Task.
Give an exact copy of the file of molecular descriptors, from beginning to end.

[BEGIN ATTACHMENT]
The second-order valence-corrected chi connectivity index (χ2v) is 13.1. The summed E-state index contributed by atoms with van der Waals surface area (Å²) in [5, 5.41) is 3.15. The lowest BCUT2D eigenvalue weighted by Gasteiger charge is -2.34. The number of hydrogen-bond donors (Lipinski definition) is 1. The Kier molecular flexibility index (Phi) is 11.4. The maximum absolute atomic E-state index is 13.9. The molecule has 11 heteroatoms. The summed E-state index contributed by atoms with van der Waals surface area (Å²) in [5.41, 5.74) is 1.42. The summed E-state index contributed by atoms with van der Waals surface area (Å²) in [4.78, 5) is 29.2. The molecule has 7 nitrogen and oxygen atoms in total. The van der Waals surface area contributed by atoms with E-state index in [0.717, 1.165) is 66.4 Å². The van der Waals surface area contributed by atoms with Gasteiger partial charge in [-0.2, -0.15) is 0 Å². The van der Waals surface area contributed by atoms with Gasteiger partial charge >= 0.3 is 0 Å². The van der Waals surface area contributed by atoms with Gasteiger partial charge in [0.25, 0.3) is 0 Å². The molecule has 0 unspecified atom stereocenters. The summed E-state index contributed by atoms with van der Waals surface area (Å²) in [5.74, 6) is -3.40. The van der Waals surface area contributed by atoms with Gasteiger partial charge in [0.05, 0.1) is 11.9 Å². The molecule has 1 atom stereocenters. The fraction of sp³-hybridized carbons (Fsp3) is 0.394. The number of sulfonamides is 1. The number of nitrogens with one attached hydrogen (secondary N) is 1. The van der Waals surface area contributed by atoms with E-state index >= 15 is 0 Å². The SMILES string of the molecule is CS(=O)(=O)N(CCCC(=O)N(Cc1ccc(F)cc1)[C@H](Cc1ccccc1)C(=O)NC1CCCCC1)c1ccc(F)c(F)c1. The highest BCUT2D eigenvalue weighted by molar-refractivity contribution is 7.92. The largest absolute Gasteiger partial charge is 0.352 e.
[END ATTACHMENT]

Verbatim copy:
The second-order valence-corrected chi connectivity index (χ2v) is 13.1. The summed E-state index contributed by atoms with van der Waals surface area (Å²) in [5, 5.41) is 3.15. The lowest BCUT2D eigenvalue weighted by Gasteiger charge is -2.34. The number of hydrogen-bond donors (Lipinski definition) is 1. The Kier molecular flexibility index (Phi) is 11.4. The maximum absolute atomic E-state index is 13.9. The molecule has 11 heteroatoms. The summed E-state index contributed by atoms with van der Waals surface area (Å²) in [5.41, 5.74) is 1.42. The summed E-state index contributed by atoms with van der Waals surface area (Å²) in [4.78, 5) is 29.2. The molecule has 7 nitrogen and oxygen atoms in total. The van der Waals surface area contributed by atoms with E-state index in [0.717, 1.165) is 66.4 Å². The van der Waals surface area contributed by atoms with Gasteiger partial charge in [-0.2, -0.15) is 0 Å². The van der Waals surface area contributed by atoms with Gasteiger partial charge >= 0.3 is 0 Å². The van der Waals surface area contributed by atoms with Gasteiger partial charge in [0.25, 0.3) is 0 Å². The molecule has 0 unspecified atom stereocenters. The summed E-state index contributed by atoms with van der Waals surface area (Å²) in [5.74, 6) is -3.40. The van der Waals surface area contributed by atoms with Gasteiger partial charge in [0.05, 0.1) is 11.9 Å². The molecule has 1 atom stereocenters. The fraction of sp³-hybridized carbons (Fsp3) is 0.394. The number of sulfonamides is 1. The number of nitrogens with one attached hydrogen (secondary N) is 1. The van der Waals surface area contributed by atoms with E-state index >= 15 is 0 Å². The SMILES string of the molecule is CS(=O)(=O)N(CCCC(=O)N(Cc1ccc(F)cc1)[C@H](Cc1ccccc1)C(=O)NC1CCCCC1)c1ccc(F)c(F)c1. The highest BCUT2D eigenvalue weighted by molar-refractivity contribution is 7.92. The largest absolute Gasteiger partial charge is 0.352 e.